>>> You can call linux sycalls from xenomai threads (it will switch to the
>>> linux shadow thread for that and lose realtime characteristics), so a
>>> one time setup/shutdown like registering the threads is not an issue.
>> OK, good, so you can actually do the initial setup when launching the thread.
>> You need to remember to invoke use a liburcu-bp read-side lock/unlock pair,
>> or call urcu_bp_read_ongoing() at thread startup within that initialization
>> phase to ensure urcu-bp registration has been performed.
>>> ## membarrier syscall
>>> I haven't got an explanation yet, but I believe this syscall does
>>> nothing to xenomai threads (each has a shadow linux thread, that is
>>> *idle* when the xenomai thread is active).
>> That's indeed a good point. I suspect membarrier may not send any IPI
>> to Xenomai threads (that would have to be confirmed). I suspect the
>> latency introduced by this IPI would be unwanted.
> Is an "IPI" a POSIX signal here? Or are real IPI that delivers an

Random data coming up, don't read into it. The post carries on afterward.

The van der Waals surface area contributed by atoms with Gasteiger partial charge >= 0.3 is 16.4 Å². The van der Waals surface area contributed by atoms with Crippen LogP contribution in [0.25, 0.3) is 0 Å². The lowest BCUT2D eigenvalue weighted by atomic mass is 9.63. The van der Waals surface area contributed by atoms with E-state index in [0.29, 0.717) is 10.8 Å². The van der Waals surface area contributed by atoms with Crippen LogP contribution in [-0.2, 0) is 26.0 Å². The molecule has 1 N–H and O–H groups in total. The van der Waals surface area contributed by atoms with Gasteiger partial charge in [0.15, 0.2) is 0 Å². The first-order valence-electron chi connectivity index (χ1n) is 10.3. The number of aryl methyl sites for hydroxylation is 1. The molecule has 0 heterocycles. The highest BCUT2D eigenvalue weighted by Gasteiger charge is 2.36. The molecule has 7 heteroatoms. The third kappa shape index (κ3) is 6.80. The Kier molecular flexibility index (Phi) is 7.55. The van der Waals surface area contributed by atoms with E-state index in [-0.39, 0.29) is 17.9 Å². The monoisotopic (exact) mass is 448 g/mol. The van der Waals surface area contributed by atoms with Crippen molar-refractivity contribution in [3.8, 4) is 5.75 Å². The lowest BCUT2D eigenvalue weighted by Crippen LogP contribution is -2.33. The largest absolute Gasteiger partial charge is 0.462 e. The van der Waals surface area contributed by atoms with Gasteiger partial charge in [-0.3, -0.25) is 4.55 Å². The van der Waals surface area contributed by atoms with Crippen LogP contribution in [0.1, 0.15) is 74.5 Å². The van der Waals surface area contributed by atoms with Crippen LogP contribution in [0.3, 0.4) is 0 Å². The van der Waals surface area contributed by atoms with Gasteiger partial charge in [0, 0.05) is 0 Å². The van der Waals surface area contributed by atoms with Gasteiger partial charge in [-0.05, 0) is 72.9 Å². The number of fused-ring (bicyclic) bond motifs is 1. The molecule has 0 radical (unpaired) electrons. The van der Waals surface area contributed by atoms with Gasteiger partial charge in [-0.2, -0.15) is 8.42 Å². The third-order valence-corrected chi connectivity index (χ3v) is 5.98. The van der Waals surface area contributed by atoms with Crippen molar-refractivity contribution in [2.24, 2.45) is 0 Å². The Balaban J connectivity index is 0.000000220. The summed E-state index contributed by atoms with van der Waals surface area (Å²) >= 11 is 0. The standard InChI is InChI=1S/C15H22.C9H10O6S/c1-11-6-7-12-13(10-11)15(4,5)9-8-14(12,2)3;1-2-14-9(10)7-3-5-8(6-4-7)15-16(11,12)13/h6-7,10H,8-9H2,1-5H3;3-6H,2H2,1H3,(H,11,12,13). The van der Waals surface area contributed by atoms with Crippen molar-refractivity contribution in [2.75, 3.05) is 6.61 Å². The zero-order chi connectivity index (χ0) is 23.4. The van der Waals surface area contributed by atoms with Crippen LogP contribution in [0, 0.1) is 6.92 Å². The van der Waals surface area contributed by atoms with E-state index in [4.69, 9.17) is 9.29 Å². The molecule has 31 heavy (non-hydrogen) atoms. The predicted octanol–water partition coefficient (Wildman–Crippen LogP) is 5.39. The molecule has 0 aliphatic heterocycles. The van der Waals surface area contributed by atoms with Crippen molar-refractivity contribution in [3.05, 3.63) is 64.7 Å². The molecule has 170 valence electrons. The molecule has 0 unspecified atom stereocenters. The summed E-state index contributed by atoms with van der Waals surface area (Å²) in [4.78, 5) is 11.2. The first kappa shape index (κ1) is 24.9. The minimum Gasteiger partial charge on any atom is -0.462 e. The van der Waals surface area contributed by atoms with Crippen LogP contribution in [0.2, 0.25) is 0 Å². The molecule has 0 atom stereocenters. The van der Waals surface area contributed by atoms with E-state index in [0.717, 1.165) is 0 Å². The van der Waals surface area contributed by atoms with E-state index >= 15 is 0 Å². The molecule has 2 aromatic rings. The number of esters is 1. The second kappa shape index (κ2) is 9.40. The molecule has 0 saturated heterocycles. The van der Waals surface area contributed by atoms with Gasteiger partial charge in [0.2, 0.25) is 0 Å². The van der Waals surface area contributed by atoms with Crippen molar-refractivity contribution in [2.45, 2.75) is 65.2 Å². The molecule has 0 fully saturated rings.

> interrupt to Linux on another CPU? The latter would still be possible,
> but it would be delayed until all Xenomai threads on that core eventual
> took a break (which should happen a couple of times per second under
> normal conditions - 100% RT load is an illegal application state).

I'm talking about a real in-kernel IPI (as in inter-processor interrupt).
However, the way sys_membarrier detects which CPUs should receive that IPI
is by iterating on all cpu runqueues, and figure out which CPU is currently
running a thread which uses the same mm as the sys_membarrier caller
(for the PRIVATE membarrier commands).